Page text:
Statewide Rent Control Bill Passes in the Oregon House

In Salem the democrat controlled house passed the nation’s first ever statewide rent control laws. The new law is meant to help protect renters by ending no-cause evictions and capping rent hikes.

Central Oregon Daily’s Curtis Vogel has reactions from Central Oregon’s state representatives.

Oregon Senate Passes Rent Control Bill

Oregon is facing a housing crisis and lawmakers are scrambling to try and find solutions. One bill that could help was approved by the Oregon State Senate on Tuesday. The bill enhances protections for tenants and prohibits landlords from implementing high rent increases. SB 608 is now heading to the Oregon State House where it is also expected to pass. If passed it would be the country’s first state-wide rent control measure.

Central Oregon Daily’s Anyssa Bohanan has more on how the bill could affect tenants and landlords across the state.

Proposed Bill Could Bar Zoning for Single Family Homes

Today in Salem the House Committee on Human Services and Housing held its first hearing on HB-2001. The bill would allow for what is called “middle housing” on land currently zoned for single family homes. Middle housing is those housing types that fall between single family housing and large scale apartment complexes.
 
Central Oregon Daily’s Curtis Vogel has more on the bill and what communities it could affect.

2019 Oregon Legislature Will Consider Law For Kaylee Sawyer

The law, named for Bend resident Kaylee Sawyer, who was killed by a Central Oregon Community College Security Guard, would put provisions on campus security guards to help restrict some of their power. The law, which has been put forward by Kaylee’s family, would require things like required background checks for security officers and clear distinction between campus security and law enforcement.
 
Central Oregon Daily’s Anyssa Bohanan has more on how Kaylee’s family is stepping up to create positive change in her memory.

Election 2018: Oregonians Vote Down Most State Ballot Measures

Oregonians had no problem voting no during this year’s midterm election. All but one of the ballot measures on this month’s ballot failed.

The only measure that passed, Measure 102, gives local governments more flexibility when it comes to funding affordable housing projects.

Other than that Oregonians said no to…

  • Measure 103, which would’ve changed the state constitution to ban any tax on groceries despite there being no push for such a tax;
  • Measure 104, which would’ve changed the requirements for any bills that would raise state revenue;
  • Measure 105, which would’ve repealed Oregon’s long-standing sanctuary state status;
  • and Measure 106, which would’ve banned public funds for abortion.

House District 54 Candidate Admits Info in Voters’ Pamphlet is False

For the second time in a local race for an important seat in the Oregon house, a candidate is facing serious allegations. A republican political action committee, known as the Promote Oregon Leadership Pac, filed a formal complaint with the Oregon Secretary of State on Tuesday after a Bend-based candidate for Oregon House District 54 admitted to inadvertently making a false statement in the state’s voters’ pamphlet.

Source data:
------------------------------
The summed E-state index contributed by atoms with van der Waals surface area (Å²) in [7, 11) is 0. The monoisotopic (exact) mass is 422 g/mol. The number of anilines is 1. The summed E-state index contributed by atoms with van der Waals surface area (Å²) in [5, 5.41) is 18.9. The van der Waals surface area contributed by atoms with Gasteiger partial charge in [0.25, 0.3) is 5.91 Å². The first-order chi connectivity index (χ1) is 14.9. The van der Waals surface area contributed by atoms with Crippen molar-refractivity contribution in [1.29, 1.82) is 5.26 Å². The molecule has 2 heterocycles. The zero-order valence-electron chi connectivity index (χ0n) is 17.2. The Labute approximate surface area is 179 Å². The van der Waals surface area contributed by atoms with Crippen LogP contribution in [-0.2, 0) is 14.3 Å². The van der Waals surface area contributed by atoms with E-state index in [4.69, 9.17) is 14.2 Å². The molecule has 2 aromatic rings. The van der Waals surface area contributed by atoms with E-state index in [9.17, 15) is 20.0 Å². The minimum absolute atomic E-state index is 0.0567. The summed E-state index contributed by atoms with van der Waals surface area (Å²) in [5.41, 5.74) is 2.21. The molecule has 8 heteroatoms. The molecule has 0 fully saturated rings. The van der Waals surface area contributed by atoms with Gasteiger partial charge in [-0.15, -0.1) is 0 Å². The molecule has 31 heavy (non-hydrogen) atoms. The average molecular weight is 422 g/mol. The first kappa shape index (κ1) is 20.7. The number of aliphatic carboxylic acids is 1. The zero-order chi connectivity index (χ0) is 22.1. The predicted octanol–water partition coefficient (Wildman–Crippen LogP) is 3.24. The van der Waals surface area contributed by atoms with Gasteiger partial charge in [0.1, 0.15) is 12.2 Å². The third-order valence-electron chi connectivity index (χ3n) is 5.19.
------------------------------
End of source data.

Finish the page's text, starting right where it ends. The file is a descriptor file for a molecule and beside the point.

In a story first broken by the Bend Bulletin’s Gary Warner, the Working Families Party’s candidate, Amanda La Bell, admitted that a statement in the voters’ pamphlet, which indicates she graduated from Valdosta State University in Georgia, is not true.

Central Oregon Daily’s Curtis Vogel has more on the story.

Childcare Shortage

How New State Regulations Could Affect Local Providers

Parents looking for a licensed childcare facility are encountering wait lists that are months and sometimes years long.

Now, the state is considering changes to the regulation of the child care industry and Central Oregon Daily’s Anyssa Bohanan looks at how those changes could affect the shortage of those licensed facilities in our region.

16 Oregon Sheriffs Endorse Repeal of State’s Sanctuary Law

Deschutes County Sheriff Shane Nelson and 15 other sheriffs released a letter on Monday endorsing a ballot measure that would repeal the state’s sanctuary law. In the letter they stated that Oregon’s sanctuary status “undermines respect for law in significant ways”. They also suggest that the state’s sanctuary status interferes with the policing of immigrants who cause crimes.

However, nothing in Oregon’s sanctuary law prohibits police officers or sheriff’s deputies from enforcing the law or arresting suspects. The law only prohibits the use of state and local resources to enforce federal immigration law if a person’s only infraction is being in the country illegally.

The sheriffs who signed the letter make up nearly half of all the counties in the state, but those counties only contain 16 percent of Oregon’s population.

Sheriff Nelson says he supports ballot measure 105, which would repeal the sanctuary law, because he wants to get rid of the conflict between local and federal laws. However, even law enforcement in Deschutes County is split on the issue.

Deschutes County District Attorney John Hummel said the state’s sanctuary status allows law enforcement to hold people who commit crimes accountable, while also protecting the civil rights of those immigrants who haven’t committed any crimes.